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Effect of Delayed Cord Clamping on Haematological Status in Low Birth Weight Infants

This study has been completed.
Sponsor:
ClinicalTrials.gov Identifier:
NCT01487980
First Posted: December 8, 2011
Last Update Posted: December 18, 2012
The safety and scientific validity of this study is the responsibility of the study sponsor and investigators. Listing a study does not mean it has been evaluated by the U.S. Federal Government. Read our disclaimer for details.
Collaborator:
Otto Kranendonk Fonds - Dutch Association of Tropical Health (request pending)
Information provided by (Responsible Party):
S. Tiemersma, Stanger Hospital
  Purpose
Delayed cord clamping (DCC, clamping after cessation of pulsations in the cord around 2-3 min after delivery) is effective in increasing (low birth weight) infant haemoglobin and iron status until six months after birth, without increasing the risk of polycythaemia or other adverse events. We hypothesize that this intervention will also benefit low birth weight infants in South Africa.

Condition Intervention
Low Birth Weight Perinatology Iron Status Cord Clamping Procedure: Cord clamping

Study Type: Interventional
Study Design: Allocation: Randomized
Intervention Model: Parallel Assignment
Masking: Single (Outcomes Assessor)
Primary Purpose: Supportive Care
Official Title: The Effect of Delayed Cord Clamping on Haematological Status in Low Birth Weight Infants: a Randomised Controlled Trial in South Africa.

Resource links provided by NLM:


Further study details as provided by S. Tiemersma, Stanger Hospital:

Primary Outcome Measures:
  • Haemoglobin level [ Time Frame: two months ]

Secondary Outcome Measures:
  • Hyperviscosity syndrome [ Time Frame: 1 day ]
  • Iron status [ Time Frame: two months ]
  • hyperbilirubinaemia [ Time Frame: 2 days ]

Estimated Enrollment: 102
Study Start Date: January 2012
Study Completion Date: December 2012
Primary Completion Date: December 2012 (Final data collection date for primary outcome measure)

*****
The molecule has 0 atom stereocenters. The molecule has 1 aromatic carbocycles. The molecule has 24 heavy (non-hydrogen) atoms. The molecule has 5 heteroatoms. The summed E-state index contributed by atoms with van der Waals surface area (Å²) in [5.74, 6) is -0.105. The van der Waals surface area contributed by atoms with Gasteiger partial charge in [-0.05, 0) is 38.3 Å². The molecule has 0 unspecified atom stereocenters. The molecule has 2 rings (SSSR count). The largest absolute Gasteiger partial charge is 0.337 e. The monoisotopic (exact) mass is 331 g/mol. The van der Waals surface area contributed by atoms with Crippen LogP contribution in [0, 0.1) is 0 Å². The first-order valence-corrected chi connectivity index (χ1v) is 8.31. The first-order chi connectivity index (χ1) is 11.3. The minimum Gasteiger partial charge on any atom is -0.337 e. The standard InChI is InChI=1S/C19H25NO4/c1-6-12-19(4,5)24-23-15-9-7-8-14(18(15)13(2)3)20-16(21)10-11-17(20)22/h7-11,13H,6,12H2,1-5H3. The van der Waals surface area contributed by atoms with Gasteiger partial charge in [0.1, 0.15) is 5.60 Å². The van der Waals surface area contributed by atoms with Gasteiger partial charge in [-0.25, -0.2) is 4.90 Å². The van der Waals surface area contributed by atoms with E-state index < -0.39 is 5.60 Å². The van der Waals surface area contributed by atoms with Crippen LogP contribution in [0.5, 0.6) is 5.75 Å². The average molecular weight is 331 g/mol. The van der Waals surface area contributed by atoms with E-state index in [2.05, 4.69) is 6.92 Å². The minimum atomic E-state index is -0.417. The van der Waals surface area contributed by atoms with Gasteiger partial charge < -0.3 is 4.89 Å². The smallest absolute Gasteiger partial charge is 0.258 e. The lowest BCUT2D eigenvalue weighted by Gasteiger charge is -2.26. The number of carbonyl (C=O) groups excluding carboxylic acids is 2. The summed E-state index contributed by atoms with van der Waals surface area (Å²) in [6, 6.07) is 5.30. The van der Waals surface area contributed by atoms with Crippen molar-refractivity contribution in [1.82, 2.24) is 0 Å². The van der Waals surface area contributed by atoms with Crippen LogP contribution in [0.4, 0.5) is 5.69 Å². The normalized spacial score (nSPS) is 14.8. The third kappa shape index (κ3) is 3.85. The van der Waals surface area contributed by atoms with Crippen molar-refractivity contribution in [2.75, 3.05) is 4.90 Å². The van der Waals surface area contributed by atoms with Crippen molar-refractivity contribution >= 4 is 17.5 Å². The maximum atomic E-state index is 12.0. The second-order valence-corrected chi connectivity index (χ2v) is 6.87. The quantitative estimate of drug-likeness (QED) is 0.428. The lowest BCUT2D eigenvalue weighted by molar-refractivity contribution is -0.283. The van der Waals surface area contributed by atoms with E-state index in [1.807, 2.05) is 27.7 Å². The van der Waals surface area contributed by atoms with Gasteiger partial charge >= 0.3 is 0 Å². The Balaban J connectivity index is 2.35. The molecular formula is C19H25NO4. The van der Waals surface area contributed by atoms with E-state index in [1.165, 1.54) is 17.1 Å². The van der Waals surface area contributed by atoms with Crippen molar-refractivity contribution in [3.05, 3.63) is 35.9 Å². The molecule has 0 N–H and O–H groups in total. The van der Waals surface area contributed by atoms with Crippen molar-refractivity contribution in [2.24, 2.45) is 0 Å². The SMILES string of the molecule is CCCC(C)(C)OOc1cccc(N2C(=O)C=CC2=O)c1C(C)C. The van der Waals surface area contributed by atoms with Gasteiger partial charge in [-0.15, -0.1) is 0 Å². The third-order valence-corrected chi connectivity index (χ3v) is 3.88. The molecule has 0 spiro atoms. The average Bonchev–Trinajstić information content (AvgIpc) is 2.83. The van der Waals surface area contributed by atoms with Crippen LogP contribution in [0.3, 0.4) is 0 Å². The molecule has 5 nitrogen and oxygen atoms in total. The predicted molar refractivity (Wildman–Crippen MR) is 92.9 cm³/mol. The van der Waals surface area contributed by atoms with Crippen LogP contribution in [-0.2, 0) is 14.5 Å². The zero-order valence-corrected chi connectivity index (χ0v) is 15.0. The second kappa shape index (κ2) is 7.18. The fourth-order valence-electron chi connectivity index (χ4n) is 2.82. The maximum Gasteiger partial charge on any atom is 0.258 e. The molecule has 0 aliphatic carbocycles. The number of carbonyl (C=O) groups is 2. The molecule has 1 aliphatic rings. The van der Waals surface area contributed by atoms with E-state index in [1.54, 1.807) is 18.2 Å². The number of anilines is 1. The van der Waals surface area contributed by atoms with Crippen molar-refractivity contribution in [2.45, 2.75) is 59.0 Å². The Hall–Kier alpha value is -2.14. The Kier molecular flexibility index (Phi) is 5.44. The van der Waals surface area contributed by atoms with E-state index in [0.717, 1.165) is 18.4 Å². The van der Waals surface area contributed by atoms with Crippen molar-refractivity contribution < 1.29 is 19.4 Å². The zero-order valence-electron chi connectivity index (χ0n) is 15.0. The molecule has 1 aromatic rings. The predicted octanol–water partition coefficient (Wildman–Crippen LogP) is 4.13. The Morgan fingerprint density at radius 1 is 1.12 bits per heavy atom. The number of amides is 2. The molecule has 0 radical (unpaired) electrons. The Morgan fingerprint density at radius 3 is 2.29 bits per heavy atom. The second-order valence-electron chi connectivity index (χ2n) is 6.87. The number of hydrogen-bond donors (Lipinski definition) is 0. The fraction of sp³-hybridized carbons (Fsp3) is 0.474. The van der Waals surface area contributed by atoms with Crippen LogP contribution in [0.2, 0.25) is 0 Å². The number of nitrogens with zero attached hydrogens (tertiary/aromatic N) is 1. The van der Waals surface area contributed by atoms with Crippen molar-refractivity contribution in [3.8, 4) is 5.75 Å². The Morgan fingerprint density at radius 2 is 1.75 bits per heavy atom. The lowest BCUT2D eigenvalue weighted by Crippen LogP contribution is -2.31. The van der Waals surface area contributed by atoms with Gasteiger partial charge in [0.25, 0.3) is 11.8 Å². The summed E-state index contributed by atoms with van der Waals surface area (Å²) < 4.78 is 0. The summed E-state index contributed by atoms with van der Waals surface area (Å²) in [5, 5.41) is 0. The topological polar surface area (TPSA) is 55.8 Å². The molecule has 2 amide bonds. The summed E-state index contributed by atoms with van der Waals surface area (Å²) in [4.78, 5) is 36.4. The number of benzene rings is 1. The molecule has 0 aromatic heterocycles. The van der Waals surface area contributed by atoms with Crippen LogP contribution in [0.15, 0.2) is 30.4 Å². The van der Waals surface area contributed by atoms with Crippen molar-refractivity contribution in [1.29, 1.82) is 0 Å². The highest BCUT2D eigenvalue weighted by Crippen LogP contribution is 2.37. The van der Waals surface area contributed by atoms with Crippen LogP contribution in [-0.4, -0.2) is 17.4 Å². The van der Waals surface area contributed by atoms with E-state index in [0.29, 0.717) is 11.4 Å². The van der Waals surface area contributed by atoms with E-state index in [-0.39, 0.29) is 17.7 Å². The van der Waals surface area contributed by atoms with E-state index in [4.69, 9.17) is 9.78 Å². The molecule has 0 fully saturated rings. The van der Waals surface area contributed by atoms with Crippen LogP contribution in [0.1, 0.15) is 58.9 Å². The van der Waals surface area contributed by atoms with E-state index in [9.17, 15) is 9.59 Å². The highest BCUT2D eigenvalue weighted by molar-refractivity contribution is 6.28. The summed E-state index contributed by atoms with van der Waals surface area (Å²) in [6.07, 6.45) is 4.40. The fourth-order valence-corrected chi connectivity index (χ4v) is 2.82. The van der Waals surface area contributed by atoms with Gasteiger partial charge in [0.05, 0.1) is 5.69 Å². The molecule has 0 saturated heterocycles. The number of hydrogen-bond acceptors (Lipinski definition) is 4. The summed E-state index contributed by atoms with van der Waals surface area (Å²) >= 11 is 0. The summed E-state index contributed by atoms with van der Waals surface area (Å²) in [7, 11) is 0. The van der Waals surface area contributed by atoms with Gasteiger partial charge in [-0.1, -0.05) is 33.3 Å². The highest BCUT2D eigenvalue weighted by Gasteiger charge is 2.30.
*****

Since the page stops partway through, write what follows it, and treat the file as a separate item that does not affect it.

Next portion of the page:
Arms Assigned Interventions
Active Comparator: Early cord clamping
Within 30 seconds after birth.
Procedure: Cord clamping
Early vs Delayed
Experimental: Delayed cord clamping
Between 2 and 3 minutes after birth
Procedure: Cord clamping
Early vs Delayed

  Eligibility

Information from the National Library of Medicine

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Ages Eligible for Study:   18 Years to 45 Years   (Adult)
Sexes Eligible for Study:   All
Accepts Healthy Volunteers:   Yes
Criteria

Inclusion Criteria:

  • Pregnant mothers with SFH measurements below the cutpoint are eligible for inclusion. We aim to include infants with a birth weight below 2500 grams, but the actual birthweight can only be assessed after birth. We therefore accept an error of 500 grams (20%) and will include newborns up to 3000 grams. Birthweight will be measured after randomisation and study treatment.

Exclusion Criteria:

  1. twin pregnancy
  2. history of postpartum haemorrhage (PPH)
  3. (gestational) diabetes
  4. pre-eclampsia
  5. abruptio placentae
  6. caesarian section
  7. necessity of early clamping due to tight nuchal cord
  8. need for resuscitation immediately after birth
  9. major congenital abnormalities
  Contacts and Locations
Information from the National Library of Medicine

To learn more about this study, you or your doctor may contact the study research staff using the contact information provided by the sponsor.

Please refer to this study by its ClinicalTrials.gov identifier (NCT number): NCT01487980


Locations
South Africa
Stanger Hospital
Stanger, KwaZulu-Natal, South Africa, 4450
Sponsors and Collaborators
Stanger Hospital
Otto Kranendonk Fonds - Dutch Association of Tropical Health (request pending)
Investigators
Principal Investigator: Sybrich Tiemersma, MD Stanger Hospital
  More Information

Responsible Party: S. Tiemersma, Medical Officer, Stanger Hospital
ClinicalTrials.gov Identifier: NCT01487980     History of Changes
Other Study ID Numbers: DCC-LBW-SA
First Submitted: December 5, 2011
First Posted: December 8, 2011
Last Update Posted: December 18, 2012
Last Verified: December 2012

Additional relevant MeSH terms:
Body Weight
Birth Weight
Signs and Symptoms